Parts I – IV of Session Law 2021-123 make changes to the statutory structure that raised the age of juvenile jurisdiction to include most offenses committed at ages 16 and 17. The most significant changes relate to new prosecutorial discretion to decline to transfer cases in which the most serious charge is a Class D – Class G felony and the ability to extend the length of jurisdiction when a juvenile is committed to a Youth Development Center (YDC) for a Class A – Class E felony committed at age 16 or 17. The raise the age changes in S.L. 2021-123 are detailed below. Continue reading
The North Carolina General Statutes require the senior resident superior court judge to, in consultation with the chief district court judge or judges, issue a local bail policy. G.S. 15A-535(a). But doing so is no easy matter given the many statutory rules and exceptions and areas for discretionary policy choices. Christopher Tyner and I have tried to facilitate that task, with a North Carolina Model Local Bail Policy. We first issued the Model Policy in the Spring and we just posted an updated version, incorporating the latest legislative changes to the state’s bail statutes. The Model Policy can be found here; it’s the first item under “Implement.” Read on for details.
As the Atlanta Journal-Constitution reports, jury selection began this week in the joint trial of three men charged with murdering Ahmaud Arbery in Georgia in February of last year. The report says that jury selection is proceeding slowly because many jurors have said that they believe the defendants are guilty after seeing cellphone video of the incident that was widely publicized after the killing. Keep reading for more on this story and other news.
Last November, I blogged about recommendations from the North Carolina Sheriffs’ Association for legislation that would enable hiring authorities, certifying commissions, and state prosecutors to learn of misconduct by officers, including untruthfulness, that would impair an officer’s credibility as a witness in a criminal prosecution and which must be disclosed to the defense. This type of information often is referred to as Giglio material, adopting the name of the first U.S. Supreme court case to apply a disclosure requirement to evidence relevant to impeaching a government witness, Giglio v. United States, 405 U.S. 150 (1972).
This session, the General Assembly enacted legislation implementing some of the Association’s recommendations. Among the changes enacted by S.L. 2021-137 (S 536) and S.L. 2021-138 (S 300) are requirements that the certifying commission for an officer be notified when the officer is informed that he or she may not be called to testify at trial based on bias, interest, or lack of credibility. If the officer transfers to a new agency, the Criminal Justice Standards Division (in the case of State, municipal, company, and campus officers) or the Justice Officers’ Standards Division (in the case of deputy sheriffs, detention officers, and telecommunicators) must notify the head of the new agency and the elected district attorney in the prosecutorial district where the agency is located that the person has been previously notified that the person may not be called to testify at trial.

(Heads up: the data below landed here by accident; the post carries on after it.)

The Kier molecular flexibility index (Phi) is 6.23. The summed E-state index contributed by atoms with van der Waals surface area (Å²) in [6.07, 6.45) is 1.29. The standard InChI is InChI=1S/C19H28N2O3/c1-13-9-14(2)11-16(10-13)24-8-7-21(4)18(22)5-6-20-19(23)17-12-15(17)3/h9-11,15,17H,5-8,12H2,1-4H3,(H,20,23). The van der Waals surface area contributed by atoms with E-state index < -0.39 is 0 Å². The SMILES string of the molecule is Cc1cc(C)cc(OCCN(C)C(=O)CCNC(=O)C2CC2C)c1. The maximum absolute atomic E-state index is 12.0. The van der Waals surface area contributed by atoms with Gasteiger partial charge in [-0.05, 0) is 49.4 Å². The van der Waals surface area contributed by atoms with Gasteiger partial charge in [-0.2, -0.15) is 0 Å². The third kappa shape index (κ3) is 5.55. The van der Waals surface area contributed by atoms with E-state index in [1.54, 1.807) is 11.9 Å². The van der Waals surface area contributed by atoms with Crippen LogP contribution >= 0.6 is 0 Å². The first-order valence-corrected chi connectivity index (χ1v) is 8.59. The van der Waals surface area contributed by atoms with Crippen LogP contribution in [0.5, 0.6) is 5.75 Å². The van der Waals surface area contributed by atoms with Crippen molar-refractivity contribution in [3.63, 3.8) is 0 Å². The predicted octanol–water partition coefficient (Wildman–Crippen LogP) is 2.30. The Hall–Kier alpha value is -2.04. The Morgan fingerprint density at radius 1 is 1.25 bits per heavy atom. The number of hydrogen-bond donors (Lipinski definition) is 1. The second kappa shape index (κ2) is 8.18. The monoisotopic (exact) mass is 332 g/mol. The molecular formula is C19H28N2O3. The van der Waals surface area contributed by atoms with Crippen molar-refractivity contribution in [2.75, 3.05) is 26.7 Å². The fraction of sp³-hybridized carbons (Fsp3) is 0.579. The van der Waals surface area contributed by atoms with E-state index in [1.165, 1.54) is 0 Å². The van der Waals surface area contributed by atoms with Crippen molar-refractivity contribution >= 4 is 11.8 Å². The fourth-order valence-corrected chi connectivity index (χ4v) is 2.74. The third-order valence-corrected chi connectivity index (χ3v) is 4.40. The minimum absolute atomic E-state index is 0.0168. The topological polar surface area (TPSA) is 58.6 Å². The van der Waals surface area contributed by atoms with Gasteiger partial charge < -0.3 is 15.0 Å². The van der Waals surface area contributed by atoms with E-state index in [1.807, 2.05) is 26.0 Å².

ABC 11 recently took a trip to observe law enforcement training at Robeson County Community College where officers from various local agencies used high tech simulation equipment to practice de-escalation techniques and experience the high stress situations, such as those involving an active shooter, where use of force decisions must be made. The report notes that the North Carolina Justice Academy launched a new de-escalation training model earlier this year and that there is widespread interest in enhancing law enforcement training across the state. Keep reading for more news. Continue reading
Last month, the Court of Appeals decided State v. Austin, ___ N.C. App. ___, 2021-NCCOA-494 (Sept. 21, 2021), and a summary of the opinion is available here. Austin addressed several noteworthy self-defense issues, including the sufficiency of the state’s evidence to rebut the presumption of reasonable fear under the “castle doctrine” statutes added in 2011 and whether the trial court’s jury instructions on that issue were proper.
But first, the court had to decide whether the statutory language conferring “immunity from liability” meant that the defendant was entitled to have this issue resolved by the judge at a pretrial hearing. That’s a question I’ve been asked fairly often over the past few years, and my sense is that prior to Austin there were divergent practices on this point around the state.
This post takes a closer look at that portion of the court’s opinion, and explores what we now know and what we still don’t.
I recently posted, on the UNC School of Government Criminal Justice Innovation Lab website, a model implementation plan designed to help stakeholders comply with S.L. 2021-138. That law requires first appearances for all in-custody defendants within 72 hours after the defendant is taken into custody or at the first regular session of district court in the county, whichever occurs first. The new law becomes effective December 1, 2021 and applies to criminal processes served on or after that date. Continue reading
After years of litigation concerning the constitutionality of satellite-based monitoring (SBM) of sex offenders, the General Assembly has amended the law pretty dramatically. Today’s post describes those changes. Continue reading